In a press release announcing their admission, organizers said maintaining a pipeline of talented individuals is critical to maintaining excellence in innovation. In recognition of this, the Governor’s STEM Scholars was created to engage the next generation of research and innovation leaders.
“New Jersey has always been at the center of innovation excellence and scientific discovery led by some of the world’s most talented STEM professionals,'' said Anthony Cicatiello, president of the Research & Development Council of New Jersey. "The Governor’s STEM Scholars looks to secure this legacy into the future by inspiring students who will make up the next generation of these scientists, engineers and innovators.''
The program introduces high-achieving high school and college students to industry, academic and government research to establish a relationship between the students, STEM and New Jersey.
Throughout the academic year, scholars will participate in four conferences to explore different aspects of New Jersey’s economy focusing on STEM in government, academia and industry.
During the 2022-23 year, these conferences will be held at the Ernest Mario School of Pharmacy at Rutgers University, Rowan University, New Jersey Institute of Technology and Stevens Institute of Technology. Scholars will participate in a research project, led by undergraduate and graduate-level scholars, that advances the work of New Jersey’s research community. Additionally, the scholars will tour New Jersey STEM facilities and laboratories and network with professionals to gain a 360-degree view of STEM opportunities throughout the state.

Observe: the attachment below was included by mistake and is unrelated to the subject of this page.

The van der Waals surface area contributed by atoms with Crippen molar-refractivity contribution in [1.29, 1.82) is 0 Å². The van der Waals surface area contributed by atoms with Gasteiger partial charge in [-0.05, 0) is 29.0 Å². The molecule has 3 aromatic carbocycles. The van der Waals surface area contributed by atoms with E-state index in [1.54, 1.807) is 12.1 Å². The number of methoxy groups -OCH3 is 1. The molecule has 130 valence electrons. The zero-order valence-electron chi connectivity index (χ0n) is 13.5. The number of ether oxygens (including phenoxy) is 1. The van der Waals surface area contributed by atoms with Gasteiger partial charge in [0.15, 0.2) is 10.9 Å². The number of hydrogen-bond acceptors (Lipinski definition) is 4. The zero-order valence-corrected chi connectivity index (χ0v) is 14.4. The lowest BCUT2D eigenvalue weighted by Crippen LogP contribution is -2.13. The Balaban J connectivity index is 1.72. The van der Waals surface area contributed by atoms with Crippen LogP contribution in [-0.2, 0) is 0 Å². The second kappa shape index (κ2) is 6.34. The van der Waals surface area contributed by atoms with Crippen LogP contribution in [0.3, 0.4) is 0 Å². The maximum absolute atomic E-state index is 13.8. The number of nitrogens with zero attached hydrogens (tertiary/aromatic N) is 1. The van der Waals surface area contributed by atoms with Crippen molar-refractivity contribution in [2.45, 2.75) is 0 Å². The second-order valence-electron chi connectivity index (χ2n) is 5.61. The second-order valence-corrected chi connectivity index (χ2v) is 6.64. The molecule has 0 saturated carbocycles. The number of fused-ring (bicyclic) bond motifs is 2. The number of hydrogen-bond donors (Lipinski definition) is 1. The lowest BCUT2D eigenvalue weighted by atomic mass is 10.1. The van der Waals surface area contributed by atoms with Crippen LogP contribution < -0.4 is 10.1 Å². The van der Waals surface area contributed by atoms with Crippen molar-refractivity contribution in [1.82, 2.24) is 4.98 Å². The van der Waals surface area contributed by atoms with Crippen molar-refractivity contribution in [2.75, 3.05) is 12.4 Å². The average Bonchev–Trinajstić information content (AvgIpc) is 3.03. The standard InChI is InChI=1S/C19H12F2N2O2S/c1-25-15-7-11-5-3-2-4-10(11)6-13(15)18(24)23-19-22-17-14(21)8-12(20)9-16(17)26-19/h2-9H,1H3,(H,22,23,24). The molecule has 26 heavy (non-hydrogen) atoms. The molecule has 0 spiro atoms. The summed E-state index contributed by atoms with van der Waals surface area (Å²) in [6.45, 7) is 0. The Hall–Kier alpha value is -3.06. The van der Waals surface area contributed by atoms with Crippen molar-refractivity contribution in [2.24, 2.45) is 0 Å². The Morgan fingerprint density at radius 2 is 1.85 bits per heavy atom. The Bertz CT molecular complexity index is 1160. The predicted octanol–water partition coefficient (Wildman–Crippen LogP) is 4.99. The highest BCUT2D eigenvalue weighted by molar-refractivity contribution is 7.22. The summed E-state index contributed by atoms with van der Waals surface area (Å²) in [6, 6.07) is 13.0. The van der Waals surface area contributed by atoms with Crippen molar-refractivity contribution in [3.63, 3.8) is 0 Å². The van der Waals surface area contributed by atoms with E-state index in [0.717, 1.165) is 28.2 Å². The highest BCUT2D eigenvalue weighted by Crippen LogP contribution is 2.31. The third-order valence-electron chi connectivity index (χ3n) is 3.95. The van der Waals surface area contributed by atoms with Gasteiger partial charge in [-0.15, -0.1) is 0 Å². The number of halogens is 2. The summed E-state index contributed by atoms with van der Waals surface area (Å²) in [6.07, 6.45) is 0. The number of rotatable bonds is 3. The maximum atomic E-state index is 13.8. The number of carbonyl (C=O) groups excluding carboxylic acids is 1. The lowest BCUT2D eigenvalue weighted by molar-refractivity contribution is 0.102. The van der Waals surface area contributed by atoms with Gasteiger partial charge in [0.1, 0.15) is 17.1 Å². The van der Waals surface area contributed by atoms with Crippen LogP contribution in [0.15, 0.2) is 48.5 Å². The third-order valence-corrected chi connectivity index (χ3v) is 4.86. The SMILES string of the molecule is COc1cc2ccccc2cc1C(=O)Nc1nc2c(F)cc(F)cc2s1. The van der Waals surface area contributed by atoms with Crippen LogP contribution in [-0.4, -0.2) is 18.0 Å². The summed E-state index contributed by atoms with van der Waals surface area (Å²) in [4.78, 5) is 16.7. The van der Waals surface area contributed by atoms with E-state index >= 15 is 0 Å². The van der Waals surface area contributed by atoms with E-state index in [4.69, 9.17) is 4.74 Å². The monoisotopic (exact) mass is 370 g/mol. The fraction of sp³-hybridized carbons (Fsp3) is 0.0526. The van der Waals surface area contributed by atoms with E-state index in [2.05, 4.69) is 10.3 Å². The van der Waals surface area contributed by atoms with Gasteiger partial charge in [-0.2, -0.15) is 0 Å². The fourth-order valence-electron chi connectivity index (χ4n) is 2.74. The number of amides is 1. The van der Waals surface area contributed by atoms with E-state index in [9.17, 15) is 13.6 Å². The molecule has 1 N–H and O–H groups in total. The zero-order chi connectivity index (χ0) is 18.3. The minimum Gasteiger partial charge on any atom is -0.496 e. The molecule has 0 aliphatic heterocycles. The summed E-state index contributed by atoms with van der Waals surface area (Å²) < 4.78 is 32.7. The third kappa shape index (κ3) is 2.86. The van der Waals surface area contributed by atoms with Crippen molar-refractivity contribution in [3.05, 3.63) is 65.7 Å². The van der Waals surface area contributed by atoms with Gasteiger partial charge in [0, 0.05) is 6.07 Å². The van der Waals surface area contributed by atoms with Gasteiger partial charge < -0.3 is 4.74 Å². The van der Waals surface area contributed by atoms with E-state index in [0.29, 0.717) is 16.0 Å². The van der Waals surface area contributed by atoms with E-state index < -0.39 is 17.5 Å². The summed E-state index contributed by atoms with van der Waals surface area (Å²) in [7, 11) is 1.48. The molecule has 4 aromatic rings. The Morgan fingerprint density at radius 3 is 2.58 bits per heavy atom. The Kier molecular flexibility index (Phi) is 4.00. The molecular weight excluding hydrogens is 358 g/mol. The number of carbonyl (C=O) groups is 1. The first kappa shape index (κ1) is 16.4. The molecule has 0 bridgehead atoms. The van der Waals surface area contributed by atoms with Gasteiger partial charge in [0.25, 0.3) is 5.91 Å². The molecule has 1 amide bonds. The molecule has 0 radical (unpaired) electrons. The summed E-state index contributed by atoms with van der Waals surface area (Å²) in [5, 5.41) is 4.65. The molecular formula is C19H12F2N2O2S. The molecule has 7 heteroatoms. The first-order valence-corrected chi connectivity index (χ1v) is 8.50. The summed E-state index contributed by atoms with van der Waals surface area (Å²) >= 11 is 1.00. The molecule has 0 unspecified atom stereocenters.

"The Governor's STEM Scholars continues to be a shining example of how our innovation industries can collaborate with education institutions and inspire the next generation of scientists and engineers," explained Tyler Seville, executive director of Innovation New Jersey. "
This year marks the ninth class of scholars.
The class represents the diversity of New Jersey. Eighty-four percent of the scholars identify as a person of color; 30 percent with a racial identity underrepresented in STEM fields, specifically Black, Latinx or Indigenous; 64percent of the 2022 class are female and 36 percent male.
In addition, 18 percent of the scholars are or will be first-generation college students. They come from across the state and represent 20 of New Jersey’s counties.
When they graduate in May 2023, they will join an alumni cohort of over 700 students.
The scholars were selected from a pool of more than 600 applicants. Scholars must have at least a 3.5 GPA, be a high school sophomore through doctorial-level student at a New Jersey-based high school or university and demonstrate a passion for STEM.
The program is free for all scholars to attend, due to sponsorships by BASF, Bristol, Myers Squibb, Janssen, Merck, Novartis, Ocean Wind 1, the PSEG Foundation, Spencer Savings Bank, Stryker and Verizon.
For more information visit www.govstemscholars.com/scholars.